H-2B Program

  • Country of destination: United States
  • Country of origin: 84 eligible countries (beneficiaries come primarily from Mexico and Jamaica)
  • Sectors: Agriculture, Horticulture, and Food Processing
  • Skill level: Low
  • Timeline: November 6, 1986 - ongoing
  • Number of beneficiaries: 66,000 people per year


The US government allows US employers to file H-2B petitions on behalf of temporary foreign workers for seasonal nonagricultural work, such as work at ski resorts or crab-processing facilities. The program aims to satisfy temporary labor market needs. The annual cap is fixed, but some exemptions are included in annual appropriations bills.

Why was it started?

The H-2 visa program is a result of World War II–era arrangements established by the War Food Administration that brought guestworkers in from the Caribbean islands to work under contracts similar to those in the US–Mexico Bracero program. In 1952, Congress formally recognized the need for temporary guestworkers and established the H-2 temporary visa category as part of the Immigration and Nationality Act (INA). Unlike previous government-to-government labor agreements, the H-2 visa program allowed US employers to recruit workers directly from any country, giving employers direct control over guestworkers’ visas. The 1986 Immigration Reform and Control Act divided the H-2 program into two visa programs: H-2A for agricultural workers and H-2B for non-agricultural workers.

How does it work?

Under the H-2B program, employers recruit US workers for the specified position and report to the state workforce agency. If no US workers can be found and the Department of Labor approves the application, the labor certification is submitted within an application to the US Citizenship and Immigration Services (USCIS).

The annual cap of 66,000 total H-2B beneficiaries has remained constant, regardless of labor market conditions, since 1990. Half of the slots are filled in the first half of the year and the other half in the second half. During just the first 24 hours of the 2020 H-2B peak filing season, employers filed more than 87,298 worker positions for the 33,000 spots available. Top H-2B occupations in recent years have included landscaping workers, forest workers, housekeepers, amusement park workers, and meat and fish cutters. In FY2020, 46 percent of workers certified were landscaping or groundskeeping workers.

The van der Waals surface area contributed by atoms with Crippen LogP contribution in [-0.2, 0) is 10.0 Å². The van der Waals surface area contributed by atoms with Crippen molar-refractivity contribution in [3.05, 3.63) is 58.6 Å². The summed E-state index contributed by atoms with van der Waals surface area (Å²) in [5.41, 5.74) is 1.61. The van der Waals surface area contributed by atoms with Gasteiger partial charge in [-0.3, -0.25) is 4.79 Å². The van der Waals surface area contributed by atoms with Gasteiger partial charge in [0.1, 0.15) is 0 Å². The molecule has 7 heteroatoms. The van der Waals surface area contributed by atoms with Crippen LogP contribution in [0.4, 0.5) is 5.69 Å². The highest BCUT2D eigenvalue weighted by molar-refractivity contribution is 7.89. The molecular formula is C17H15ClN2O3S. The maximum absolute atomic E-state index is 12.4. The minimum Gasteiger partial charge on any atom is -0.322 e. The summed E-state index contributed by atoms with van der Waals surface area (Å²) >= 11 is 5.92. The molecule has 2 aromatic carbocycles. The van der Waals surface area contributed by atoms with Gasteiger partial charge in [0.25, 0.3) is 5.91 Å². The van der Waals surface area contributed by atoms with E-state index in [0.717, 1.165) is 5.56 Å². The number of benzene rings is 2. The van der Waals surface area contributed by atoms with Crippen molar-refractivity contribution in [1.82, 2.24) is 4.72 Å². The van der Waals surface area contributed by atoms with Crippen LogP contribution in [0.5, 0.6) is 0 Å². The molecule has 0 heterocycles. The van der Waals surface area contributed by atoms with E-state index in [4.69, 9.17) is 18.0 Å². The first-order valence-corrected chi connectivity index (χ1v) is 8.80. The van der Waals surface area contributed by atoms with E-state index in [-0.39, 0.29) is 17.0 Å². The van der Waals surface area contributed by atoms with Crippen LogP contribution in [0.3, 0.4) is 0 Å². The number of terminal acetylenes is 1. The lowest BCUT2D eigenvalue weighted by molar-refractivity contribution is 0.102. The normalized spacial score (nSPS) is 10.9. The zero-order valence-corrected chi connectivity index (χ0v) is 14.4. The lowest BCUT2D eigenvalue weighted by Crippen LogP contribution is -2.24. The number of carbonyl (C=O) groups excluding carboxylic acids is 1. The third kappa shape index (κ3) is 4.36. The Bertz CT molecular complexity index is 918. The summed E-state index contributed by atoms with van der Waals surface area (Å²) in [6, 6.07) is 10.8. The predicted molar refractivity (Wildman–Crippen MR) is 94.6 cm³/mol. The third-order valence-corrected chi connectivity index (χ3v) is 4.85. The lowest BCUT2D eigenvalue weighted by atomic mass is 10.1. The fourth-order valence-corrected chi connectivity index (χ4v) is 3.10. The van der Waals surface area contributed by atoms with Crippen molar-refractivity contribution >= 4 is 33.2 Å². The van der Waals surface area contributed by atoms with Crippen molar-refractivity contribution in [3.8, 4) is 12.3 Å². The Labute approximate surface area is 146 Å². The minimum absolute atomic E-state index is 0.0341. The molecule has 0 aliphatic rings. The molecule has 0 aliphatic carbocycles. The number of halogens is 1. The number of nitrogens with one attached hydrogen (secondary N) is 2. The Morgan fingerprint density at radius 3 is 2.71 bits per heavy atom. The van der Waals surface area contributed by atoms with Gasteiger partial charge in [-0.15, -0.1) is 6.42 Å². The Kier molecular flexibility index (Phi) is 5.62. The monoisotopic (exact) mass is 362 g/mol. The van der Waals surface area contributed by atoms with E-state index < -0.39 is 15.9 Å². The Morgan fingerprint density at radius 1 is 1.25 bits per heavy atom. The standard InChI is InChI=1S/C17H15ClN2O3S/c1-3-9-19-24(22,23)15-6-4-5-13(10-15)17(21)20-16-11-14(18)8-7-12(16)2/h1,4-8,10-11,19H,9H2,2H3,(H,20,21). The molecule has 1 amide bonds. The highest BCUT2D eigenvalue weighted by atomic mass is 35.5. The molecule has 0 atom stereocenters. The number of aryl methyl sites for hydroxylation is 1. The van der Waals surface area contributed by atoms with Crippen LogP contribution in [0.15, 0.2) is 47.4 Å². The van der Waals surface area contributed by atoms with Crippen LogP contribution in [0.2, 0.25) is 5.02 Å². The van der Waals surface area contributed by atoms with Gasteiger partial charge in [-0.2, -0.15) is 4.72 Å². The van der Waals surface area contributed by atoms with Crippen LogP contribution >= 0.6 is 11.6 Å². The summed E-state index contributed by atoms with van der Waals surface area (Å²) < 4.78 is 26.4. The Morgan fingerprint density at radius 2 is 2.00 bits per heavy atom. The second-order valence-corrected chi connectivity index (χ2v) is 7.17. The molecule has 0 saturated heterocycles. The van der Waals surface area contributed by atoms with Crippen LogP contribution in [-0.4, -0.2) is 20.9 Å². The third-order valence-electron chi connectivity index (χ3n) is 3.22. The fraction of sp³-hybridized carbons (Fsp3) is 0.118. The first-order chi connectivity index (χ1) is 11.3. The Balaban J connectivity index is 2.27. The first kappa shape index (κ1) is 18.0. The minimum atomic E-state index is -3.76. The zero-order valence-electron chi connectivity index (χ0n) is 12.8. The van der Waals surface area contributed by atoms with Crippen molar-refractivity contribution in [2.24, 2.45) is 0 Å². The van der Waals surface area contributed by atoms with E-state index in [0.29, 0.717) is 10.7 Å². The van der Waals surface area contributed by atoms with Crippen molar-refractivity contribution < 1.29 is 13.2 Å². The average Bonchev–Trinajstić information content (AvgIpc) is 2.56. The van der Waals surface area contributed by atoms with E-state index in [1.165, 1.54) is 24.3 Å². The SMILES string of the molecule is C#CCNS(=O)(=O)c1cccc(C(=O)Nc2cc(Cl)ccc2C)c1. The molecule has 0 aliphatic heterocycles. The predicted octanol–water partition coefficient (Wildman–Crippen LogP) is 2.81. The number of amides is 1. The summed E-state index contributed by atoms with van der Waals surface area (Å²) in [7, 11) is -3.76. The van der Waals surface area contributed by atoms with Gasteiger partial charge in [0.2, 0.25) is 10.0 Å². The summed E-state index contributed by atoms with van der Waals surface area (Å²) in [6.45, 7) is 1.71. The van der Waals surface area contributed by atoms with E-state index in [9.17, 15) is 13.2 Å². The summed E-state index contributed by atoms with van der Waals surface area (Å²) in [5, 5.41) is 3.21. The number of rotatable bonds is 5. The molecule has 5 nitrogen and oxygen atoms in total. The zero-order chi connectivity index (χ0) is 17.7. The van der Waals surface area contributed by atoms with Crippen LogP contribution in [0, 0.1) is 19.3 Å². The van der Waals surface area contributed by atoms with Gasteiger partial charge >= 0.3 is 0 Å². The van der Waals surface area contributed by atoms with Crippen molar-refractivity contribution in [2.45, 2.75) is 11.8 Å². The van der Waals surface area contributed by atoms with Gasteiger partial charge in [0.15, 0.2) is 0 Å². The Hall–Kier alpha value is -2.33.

Across seasons, H-2B visa holders’ total stay in the United States may not exceed three consecutive years. However, once an H-2B visa holder has been outside of the country for three months, he or she may renew the visa, pending approval from the application process. Unlike in the H-2A visa program, employers do not have to provide housing, transportation, or workers’ compensation insurance to H-2B visa holders (except forestry workers). Dependents may join on an H-4 visa. H-2B employers pay a fraud prevention and detection fee, which supports efforts by the Department of Homeland Security to eliminate fraud.

Despite bans on recruitment fees, however, it remains standard practice for recruiters to charge workers for their services in Mexico, home to the largest number of H-2B beneficiaries. In a 2018 survey, 58 percent of workers reported paying a recruitment fee to their recruiter. The average recruitment fee was US$590. Although the law requires reimbursement of travel, visa, and recruitment costs that reduce wages below the applicable minimum wage, H-2 workers rarely receive reimbursements. They often arrive to the United States in debt.

What impact has it had?

Demand for the H-2B program is high, with the cap met or exceeded most years since 2003. There are concerns about wages paid to H-2B visa holders, which often fall well below state and national averages for the job they are hired for. The US Department of Labor requires labor certifications, but the findings are selfreported by employers. Some scholars have suggested that there are no labor shortages at the national level in the leading H-2B occupations. However, state agencies, such as the Maryland Department of Agriculture, have found that companies can hire more American workers as a result of the H-2B program and that without the program the state’s economy could suffer US$100 million–US$150 million in annual losses.